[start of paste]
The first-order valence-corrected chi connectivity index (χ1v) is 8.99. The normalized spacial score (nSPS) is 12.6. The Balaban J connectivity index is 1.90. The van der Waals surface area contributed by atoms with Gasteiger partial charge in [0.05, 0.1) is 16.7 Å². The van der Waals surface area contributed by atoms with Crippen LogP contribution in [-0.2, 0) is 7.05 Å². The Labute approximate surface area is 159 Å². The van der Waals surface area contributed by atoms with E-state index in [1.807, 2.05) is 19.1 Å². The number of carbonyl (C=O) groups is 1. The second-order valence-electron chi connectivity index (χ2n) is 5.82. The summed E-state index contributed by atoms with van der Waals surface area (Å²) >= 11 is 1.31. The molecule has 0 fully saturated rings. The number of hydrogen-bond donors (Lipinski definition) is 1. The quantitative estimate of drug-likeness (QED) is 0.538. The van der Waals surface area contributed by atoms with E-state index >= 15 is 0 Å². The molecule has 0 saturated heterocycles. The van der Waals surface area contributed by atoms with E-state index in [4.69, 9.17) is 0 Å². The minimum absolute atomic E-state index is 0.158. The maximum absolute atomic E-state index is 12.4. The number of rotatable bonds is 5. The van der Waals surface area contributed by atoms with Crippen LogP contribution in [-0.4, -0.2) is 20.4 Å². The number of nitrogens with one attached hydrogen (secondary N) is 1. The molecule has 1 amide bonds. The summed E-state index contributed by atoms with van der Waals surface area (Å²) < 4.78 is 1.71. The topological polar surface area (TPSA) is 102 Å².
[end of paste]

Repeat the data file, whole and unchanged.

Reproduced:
The first-order valence-corrected chi connectivity index (χ1v) is 8.99. The normalized spacial score (nSPS) is 12.6. The Balaban J connectivity index is 1.90. The van der Waals surface area contributed by atoms with Gasteiger partial charge in [0.05, 0.1) is 16.7 Å². The van der Waals surface area contributed by atoms with Crippen LogP contribution in [-0.2, 0) is 7.05 Å². The Labute approximate surface area is 159 Å². The van der Waals surface area contributed by atoms with E-state index in [1.807, 2.05) is 19.1 Å². The number of carbonyl (C=O) groups is 1. The second-order valence-electron chi connectivity index (χ2n) is 5.82. The summed E-state index contributed by atoms with van der Waals surface area (Å²) >= 11 is 1.31. The molecule has 0 fully saturated rings. The number of hydrogen-bond donors (Lipinski definition) is 1. The quantitative estimate of drug-likeness (QED) is 0.538. The van der Waals surface area contributed by atoms with E-state index >= 15 is 0 Å². The molecule has 0 saturated heterocycles. The van der Waals surface area contributed by atoms with E-state index in [4.69, 9.17) is 0 Å². The minimum absolute atomic E-state index is 0.158. The maximum absolute atomic E-state index is 12.4. The number of rotatable bonds is 5. The van der Waals surface area contributed by atoms with Crippen LogP contribution in [-0.4, -0.2) is 20.4 Å². The number of nitrogens with one attached hydrogen (secondary N) is 1. The molecule has 1 amide bonds. The summed E-state index contributed by atoms with van der Waals surface area (Å²) < 4.78 is 1.71. The topological polar surface area (TPSA) is 102 Å².